Communicated by: Keiichi I. Nakayama
Mass spectrum sequential subtraction speeds up searching large peptide MS/MS spectra datasets against large nucleotide databases for proteogenomics
Article first published online: 12 JUN 2012
© 2012 The Authors Journal compilation © 2012 by the Molecular Biology Society of Japan/Blackwell Publishing Ltd.
Genes to Cells
Volume 17, Issue 8, pages 633–644, August 2012
How to Cite
Helmy, M., Sugiyama, N., Tomita, M. and Ishihama, Y. (2012), Mass spectrum sequential subtraction speeds up searching large peptide MS/MS spectra datasets against large nucleotide databases for proteogenomics. Genes to Cells, 17: 633–644. doi: 10.1111/j.1365-2443.2012.01615.x
- Issue published online: 25 JUL 2012
- Article first published online: 12 JUN 2012
- Manuscript Accepted: 14 APR 2012
- Manuscript Received: 19 MAR 2012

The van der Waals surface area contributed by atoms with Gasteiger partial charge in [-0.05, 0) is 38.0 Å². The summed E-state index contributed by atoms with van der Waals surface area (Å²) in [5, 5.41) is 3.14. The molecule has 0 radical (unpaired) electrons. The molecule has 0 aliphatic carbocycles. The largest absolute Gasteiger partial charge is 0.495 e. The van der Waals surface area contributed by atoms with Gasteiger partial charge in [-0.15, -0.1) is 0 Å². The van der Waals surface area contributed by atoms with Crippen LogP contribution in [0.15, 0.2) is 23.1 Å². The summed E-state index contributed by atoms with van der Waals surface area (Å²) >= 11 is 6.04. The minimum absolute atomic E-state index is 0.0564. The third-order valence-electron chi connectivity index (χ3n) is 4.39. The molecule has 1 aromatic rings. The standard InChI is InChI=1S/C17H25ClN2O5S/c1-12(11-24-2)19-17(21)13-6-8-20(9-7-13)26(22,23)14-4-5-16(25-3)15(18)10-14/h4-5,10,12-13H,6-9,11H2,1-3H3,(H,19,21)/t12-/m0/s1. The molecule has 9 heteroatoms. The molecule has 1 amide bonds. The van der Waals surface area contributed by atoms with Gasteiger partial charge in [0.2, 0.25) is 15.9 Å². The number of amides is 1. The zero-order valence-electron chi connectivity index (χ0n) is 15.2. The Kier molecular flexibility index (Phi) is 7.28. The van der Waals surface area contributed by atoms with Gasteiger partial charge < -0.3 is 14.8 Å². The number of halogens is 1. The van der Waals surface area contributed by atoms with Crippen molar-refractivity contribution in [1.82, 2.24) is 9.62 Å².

We have developed a novel bioinformatics method called mass spectrum sequential subtraction (MSSS) to search large peptide spectra datasets produced by liquid chromatography/mass spectrometry (LC-MS/MS) against protein and large-sized nucleotide sequence databases. The main principle in MSSS is to search the peptide spectra set against the protein database, followed by removal of the spectra corresponding to the identified peptides to create a smaller set of the remaining peptide spectra for searching against the nucleotide sequences database. Therefore, we reduce the number of spectra to be searched to limit the peptide search space. Comparing MSSS and conventional search approach using a dataset of 27 LC-MS/MS runs of rice culture cells indicated that MSSS reduced the search queries to 50% and the search time to 75% on average. In addition, MSSS had no effect on the identification false-positive rate (FPR) or the novel peptide sequences identification ability. We used MSSS to analyze another dataset of 34 LC-MS/MS runs, resulting in identifying additional 74 novel peptides. Proteogenomic analysis with these additional peptides yielded 47 new genomic features in 24 rice genes plus 24 intergenic peptides. These results show that the utility of MSSS in searching large databases with large MS/MS datasets for proteogenomics.